I’m an atheist who loves midnight mass – here’s why you should too
Even if you don’t believe in the man upstairs, the harmless, heartwarming ritual of midnight mass is the perfect way to kick off Christmas.
As I’ve made clear on these pages before, I don’t believe in God.
Or miracles, or the Holy Ghost. Or the power of prayer, or the resurrection of Jesus.
I do believe in Santa, obvs, but that’s quite different.
Anyway, I am quite partial to the odd church service.
Religion jives uneasily with my view of the universe and our place in it. But I happen to believe that any community coming together in a gorgeous old building, to share a bit of a singsong and some mild moral cajoling, is perfectly lovely, and something society could really do with more of.
Think about it: Why else, nowadays, do strangers get together, apart from to buy stuff, watch sports or get pissed?
And even if you can’t be bothered to drag yourself out of bed on a damp Sunday morning at any other point in the year, I heartily recommend you make the effort to swing by your local church this Christmas Eve.
Christmas is all about traditions. The mediocre telly. Tiresome parlour games. Needlessly expensive booze. Your older relatives’ offhand racism.
There’s room in your life for another tradition.
You needn’t even feign loyalty to your ‘local’ church. Chances are, there are a few in your town.
Do what I do – be shallow; pick the prettiest.
Inside, you’ll be welcomed by a kindly old lady, who will politely ignore your mulled-wine breath, hand you an endearingly poorly-typeset order of service, and invite you to take a seat.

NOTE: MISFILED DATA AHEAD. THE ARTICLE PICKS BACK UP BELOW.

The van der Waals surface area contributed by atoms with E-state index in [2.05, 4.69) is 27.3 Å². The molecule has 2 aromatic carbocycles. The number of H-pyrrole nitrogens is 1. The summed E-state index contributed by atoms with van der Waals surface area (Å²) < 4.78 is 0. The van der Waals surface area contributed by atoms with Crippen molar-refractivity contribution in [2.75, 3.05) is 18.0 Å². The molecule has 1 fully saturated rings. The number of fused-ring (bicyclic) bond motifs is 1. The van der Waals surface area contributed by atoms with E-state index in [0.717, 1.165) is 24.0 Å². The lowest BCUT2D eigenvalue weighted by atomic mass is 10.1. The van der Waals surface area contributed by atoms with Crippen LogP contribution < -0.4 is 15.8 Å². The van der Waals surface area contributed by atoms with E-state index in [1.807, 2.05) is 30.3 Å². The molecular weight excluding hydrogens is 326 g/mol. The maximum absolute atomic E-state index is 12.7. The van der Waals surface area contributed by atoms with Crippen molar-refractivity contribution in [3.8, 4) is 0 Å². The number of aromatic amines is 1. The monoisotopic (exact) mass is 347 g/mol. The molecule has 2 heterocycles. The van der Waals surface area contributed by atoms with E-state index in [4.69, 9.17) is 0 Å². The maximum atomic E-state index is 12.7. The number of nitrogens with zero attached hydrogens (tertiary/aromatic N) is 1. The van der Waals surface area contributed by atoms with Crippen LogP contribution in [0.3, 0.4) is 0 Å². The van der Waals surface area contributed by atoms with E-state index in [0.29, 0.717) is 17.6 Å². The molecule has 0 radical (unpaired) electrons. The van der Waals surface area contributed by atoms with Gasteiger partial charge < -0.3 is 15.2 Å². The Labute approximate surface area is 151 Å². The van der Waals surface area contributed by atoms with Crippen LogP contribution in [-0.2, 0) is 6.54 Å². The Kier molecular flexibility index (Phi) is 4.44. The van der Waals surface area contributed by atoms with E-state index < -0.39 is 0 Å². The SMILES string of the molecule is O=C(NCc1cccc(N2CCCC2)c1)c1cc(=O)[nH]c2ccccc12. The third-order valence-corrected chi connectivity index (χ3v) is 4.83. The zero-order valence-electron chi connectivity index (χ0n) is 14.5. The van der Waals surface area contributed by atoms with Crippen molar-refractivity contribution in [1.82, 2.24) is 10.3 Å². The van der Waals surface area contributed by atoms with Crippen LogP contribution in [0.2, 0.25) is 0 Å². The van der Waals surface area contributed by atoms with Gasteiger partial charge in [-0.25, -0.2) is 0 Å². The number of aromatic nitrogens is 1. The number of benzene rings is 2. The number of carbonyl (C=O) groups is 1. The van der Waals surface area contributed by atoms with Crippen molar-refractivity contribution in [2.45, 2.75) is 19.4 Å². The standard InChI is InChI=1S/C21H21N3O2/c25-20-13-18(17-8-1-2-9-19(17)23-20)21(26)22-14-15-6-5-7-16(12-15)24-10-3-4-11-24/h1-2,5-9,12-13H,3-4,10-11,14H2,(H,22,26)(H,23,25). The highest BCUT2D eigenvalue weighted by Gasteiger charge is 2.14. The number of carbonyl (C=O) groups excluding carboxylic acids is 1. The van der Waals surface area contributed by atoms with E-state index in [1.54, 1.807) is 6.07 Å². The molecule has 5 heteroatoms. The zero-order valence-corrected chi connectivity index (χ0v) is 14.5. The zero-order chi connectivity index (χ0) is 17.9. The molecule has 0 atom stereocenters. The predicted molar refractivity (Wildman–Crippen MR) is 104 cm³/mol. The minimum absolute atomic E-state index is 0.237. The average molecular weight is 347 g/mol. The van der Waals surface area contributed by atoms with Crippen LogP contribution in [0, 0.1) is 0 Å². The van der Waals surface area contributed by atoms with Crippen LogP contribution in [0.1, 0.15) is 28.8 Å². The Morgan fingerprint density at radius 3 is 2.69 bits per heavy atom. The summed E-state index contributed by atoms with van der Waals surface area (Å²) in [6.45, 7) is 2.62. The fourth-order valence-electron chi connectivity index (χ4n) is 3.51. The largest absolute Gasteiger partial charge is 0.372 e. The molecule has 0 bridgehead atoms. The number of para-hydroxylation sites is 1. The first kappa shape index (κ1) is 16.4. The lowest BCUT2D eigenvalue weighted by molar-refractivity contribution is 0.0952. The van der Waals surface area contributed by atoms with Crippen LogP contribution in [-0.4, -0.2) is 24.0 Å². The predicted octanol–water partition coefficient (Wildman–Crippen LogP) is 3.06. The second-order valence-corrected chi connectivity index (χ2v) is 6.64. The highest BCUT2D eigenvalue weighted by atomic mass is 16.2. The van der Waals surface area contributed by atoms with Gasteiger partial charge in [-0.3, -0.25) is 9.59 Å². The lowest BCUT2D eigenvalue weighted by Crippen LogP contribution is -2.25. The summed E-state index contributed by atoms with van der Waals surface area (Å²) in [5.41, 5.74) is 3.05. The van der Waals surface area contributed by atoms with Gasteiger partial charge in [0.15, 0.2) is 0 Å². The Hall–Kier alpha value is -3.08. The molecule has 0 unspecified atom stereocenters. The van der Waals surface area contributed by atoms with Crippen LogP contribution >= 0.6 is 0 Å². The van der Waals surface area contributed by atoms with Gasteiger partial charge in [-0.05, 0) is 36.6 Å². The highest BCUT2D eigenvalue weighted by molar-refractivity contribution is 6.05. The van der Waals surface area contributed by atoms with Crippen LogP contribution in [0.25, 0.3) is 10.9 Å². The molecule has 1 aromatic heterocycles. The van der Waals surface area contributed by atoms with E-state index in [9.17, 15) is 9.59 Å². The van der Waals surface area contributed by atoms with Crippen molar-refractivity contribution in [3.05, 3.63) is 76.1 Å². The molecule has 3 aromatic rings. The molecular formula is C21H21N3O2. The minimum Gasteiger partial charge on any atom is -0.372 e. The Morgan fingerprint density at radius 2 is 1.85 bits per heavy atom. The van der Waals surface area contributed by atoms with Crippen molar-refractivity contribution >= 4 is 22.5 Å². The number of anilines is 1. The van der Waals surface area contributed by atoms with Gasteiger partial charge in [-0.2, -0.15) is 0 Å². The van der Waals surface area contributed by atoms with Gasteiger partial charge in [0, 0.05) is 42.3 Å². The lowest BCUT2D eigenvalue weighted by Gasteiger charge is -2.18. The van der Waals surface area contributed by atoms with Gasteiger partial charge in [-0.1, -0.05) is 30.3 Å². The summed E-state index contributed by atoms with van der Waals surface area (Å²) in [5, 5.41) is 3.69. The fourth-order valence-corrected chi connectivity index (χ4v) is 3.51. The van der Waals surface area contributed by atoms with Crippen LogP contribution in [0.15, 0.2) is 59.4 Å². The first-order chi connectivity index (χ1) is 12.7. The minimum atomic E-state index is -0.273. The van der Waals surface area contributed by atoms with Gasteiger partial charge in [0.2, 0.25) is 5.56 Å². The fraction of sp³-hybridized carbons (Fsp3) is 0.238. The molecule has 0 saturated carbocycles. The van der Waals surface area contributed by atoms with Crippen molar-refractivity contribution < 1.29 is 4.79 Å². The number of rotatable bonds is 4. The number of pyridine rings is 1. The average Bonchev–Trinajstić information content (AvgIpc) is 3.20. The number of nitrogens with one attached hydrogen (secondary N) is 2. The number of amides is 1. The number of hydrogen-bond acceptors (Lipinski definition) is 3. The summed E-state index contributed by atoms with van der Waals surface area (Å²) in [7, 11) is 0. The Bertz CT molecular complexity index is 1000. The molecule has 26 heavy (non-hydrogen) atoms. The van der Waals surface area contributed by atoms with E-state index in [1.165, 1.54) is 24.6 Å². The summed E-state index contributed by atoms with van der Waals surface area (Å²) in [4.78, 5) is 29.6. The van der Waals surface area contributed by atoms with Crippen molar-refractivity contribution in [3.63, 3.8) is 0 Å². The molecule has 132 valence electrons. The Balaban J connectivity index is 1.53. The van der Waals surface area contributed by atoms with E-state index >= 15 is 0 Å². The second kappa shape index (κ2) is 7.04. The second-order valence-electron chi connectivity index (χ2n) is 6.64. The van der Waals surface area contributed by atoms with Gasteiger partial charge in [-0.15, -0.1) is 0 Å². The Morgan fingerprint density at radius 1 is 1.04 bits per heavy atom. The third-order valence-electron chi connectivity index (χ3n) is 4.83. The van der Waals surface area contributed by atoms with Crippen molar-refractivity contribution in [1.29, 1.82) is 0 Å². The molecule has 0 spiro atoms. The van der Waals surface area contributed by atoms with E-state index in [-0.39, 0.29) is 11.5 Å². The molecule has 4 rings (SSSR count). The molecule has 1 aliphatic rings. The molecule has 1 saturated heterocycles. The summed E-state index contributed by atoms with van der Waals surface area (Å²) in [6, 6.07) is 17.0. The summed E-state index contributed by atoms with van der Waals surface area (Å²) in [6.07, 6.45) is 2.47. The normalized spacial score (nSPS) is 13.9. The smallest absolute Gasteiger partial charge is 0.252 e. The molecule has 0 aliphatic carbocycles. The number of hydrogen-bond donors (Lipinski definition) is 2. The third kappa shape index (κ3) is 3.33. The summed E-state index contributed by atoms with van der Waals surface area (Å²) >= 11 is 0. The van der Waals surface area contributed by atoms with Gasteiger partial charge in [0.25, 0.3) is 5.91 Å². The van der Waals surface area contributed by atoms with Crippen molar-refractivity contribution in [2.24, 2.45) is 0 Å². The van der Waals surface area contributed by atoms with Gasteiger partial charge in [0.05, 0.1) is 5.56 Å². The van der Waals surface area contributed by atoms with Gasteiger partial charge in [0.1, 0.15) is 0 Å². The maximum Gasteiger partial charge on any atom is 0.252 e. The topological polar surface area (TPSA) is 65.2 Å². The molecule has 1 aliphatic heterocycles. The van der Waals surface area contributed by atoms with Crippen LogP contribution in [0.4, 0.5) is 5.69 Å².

All around you will be excited kids, friendly old people and lonely folks far from home, who crave the simple, comforting symbols and rhythms of an ancient rite.
You might expect the ‘regulars’ to be in a huff about all the once-a-year, fair-weather wastrels like you suddenly swamping the pews, but you couldn’t be more wrong.
Most people who regularly go to church are lovely.
When the service begins in earnest you’ll be charmed by the reassuring, gentle ordinariness of it all.
And if the interminable chat about bring-and-buy sales makes you switch off – that’s fair enough – allow your eyes drift to the vaulted ceiling, stained glass, or sturdy ironwork of the door.
That building has been there for yonks, quite probably centuries. So take comfort from the fact that people have been sat where you’ve sat on Christmas Eves during wars, depressions, unmentionable hardships.
Suddenly, your rotten in-laws, Trump, Brexit, and whatever other b****** you’ve been moaning about doesn’t seem such a burden.
Anyway, the whole thing lasts about an hour and a half, there are usually snacks, and at the end, you all say Merry Christmas to each other.
If you’re really lucky, you’ll get to sing a few recognisable carols.
The sweet strains of Silent Night rising into the incense-scented air from a merry bobble-hatted throng is as magical a Christmas spectacle as you’ll ever behold.
Or, I guess, you could stay in and watch Emmerdale.
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